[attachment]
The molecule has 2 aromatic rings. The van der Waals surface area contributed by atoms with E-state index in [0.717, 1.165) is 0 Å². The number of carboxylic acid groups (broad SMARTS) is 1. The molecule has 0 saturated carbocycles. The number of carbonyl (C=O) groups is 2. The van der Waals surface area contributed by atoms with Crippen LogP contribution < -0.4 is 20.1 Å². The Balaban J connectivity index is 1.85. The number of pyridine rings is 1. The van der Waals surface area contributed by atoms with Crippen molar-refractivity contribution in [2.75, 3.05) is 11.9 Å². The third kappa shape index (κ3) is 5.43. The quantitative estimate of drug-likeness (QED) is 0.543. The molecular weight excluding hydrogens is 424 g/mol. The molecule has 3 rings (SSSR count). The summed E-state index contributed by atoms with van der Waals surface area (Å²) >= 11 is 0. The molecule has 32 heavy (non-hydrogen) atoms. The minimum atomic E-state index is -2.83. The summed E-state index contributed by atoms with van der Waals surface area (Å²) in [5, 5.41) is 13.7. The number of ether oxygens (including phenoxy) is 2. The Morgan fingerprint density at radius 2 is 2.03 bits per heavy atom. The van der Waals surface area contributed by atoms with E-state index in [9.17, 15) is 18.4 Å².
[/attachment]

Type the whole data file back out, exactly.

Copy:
The molecule has 2 aromatic rings. The van der Waals surface area contributed by atoms with E-state index in [0.717, 1.165) is 0 Å². The number of carboxylic acid groups (broad SMARTS) is 1. The molecule has 0 saturated carbocycles. The number of carbonyl (C=O) groups is 2. The van der Waals surface area contributed by atoms with Crippen LogP contribution < -0.4 is 20.1 Å². The Balaban J connectivity index is 1.85. The number of pyridine rings is 1. The van der Waals surface area contributed by atoms with Crippen molar-refractivity contribution in [2.75, 3.05) is 11.9 Å². The third kappa shape index (κ3) is 5.43. The quantitative estimate of drug-likeness (QED) is 0.543. The molecular weight excluding hydrogens is 424 g/mol. The molecule has 3 rings (SSSR count). The summed E-state index contributed by atoms with van der Waals surface area (Å²) >= 11 is 0. The molecule has 32 heavy (non-hydrogen) atoms. The minimum atomic E-state index is -2.83. The summed E-state index contributed by atoms with van der Waals surface area (Å²) in [5, 5.41) is 13.7. The number of ether oxygens (including phenoxy) is 2. The Morgan fingerprint density at radius 2 is 2.03 bits per heavy atom. The van der Waals surface area contributed by atoms with E-state index in [9.17, 15) is 18.4 Å².